The reason for the difference is that traditional protocols such as Spanning Tree and Open Shortest Path First are implemented inside network devices. They reroute traffic as needed when a link or port problem blocks traffic. With SDN, all routes are determined in the controller. Fault correlation software must inform the controller about these types of problem so it can determine an alternate route.
OpenFlow-compliant white box switches support operating systems from a variety of different vendors, each with its own method of detecting and reporting faults. Operating systems from Big Switch and Pica8, for example both support SNMP, but Big Switch's controller and switch OS use OpenFlow unsolicited messages to communicate to and from devices. Correlation software communicates via interfaces to the controller to receive messages from devices and poll them for status.
Wi-Fi and WAN
Wi-Fi relies on a specialized set of tools to diagnose problems. Wi-Fi connectivity can suffer from problems such as signal interference, walls or solid objects that block the signal, and security vulnerabilities. A variety of troubleshooting products are available, spanning freeware and professional software products. Specialized hardware products are also required to diagnose some types of problems.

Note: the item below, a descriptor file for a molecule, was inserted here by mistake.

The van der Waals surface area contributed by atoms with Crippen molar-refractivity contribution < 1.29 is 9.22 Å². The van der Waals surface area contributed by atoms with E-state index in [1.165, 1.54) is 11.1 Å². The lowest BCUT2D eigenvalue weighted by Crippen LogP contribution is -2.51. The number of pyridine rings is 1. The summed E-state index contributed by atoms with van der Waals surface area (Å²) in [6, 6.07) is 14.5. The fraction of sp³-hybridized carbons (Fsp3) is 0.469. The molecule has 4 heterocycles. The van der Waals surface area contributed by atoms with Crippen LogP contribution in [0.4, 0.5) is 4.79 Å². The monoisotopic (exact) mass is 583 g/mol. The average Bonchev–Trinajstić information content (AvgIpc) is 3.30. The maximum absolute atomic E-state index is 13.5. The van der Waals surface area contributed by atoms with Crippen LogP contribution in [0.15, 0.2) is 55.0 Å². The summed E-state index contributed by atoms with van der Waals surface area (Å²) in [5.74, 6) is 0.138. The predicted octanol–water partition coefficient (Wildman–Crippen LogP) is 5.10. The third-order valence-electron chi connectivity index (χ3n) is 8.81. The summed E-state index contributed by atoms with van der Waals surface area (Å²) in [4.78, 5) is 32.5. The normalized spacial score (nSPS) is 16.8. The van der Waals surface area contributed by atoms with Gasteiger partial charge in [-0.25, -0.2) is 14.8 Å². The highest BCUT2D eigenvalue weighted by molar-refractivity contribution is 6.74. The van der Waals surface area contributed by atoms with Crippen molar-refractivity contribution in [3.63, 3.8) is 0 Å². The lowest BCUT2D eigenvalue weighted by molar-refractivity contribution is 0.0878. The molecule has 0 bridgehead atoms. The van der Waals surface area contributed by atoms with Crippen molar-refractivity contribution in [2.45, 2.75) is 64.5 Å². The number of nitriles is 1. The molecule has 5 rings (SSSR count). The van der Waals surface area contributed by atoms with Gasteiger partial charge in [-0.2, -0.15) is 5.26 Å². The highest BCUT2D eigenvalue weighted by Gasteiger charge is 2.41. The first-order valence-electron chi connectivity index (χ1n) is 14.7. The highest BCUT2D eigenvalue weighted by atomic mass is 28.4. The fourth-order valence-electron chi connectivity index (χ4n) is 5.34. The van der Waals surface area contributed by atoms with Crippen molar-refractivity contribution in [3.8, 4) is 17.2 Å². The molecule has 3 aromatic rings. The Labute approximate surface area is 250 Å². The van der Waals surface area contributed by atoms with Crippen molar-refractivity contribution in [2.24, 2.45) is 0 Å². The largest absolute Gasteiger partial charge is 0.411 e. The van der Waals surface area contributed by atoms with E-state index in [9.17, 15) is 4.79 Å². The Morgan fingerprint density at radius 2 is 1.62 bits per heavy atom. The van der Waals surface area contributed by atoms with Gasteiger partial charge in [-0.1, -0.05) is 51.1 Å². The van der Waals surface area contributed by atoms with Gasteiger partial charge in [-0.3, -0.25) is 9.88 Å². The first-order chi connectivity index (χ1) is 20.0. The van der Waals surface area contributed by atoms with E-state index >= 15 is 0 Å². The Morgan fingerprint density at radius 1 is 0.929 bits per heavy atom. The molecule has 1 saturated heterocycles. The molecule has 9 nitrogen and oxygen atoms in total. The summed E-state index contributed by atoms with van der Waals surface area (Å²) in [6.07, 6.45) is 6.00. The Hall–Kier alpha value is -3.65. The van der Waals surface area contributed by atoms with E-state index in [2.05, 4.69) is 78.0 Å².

In the case of WAN connections owned and managed by a network service provider, the key parameters are throughput and round-trip time. Here again both free and professional products are available.
Meeting end-user performance expectations requires that all aspects of application performance operate properly. Problems will occur and network fault management and fault detection products must identify the cause so they can be quickly fixed and proper operation restored.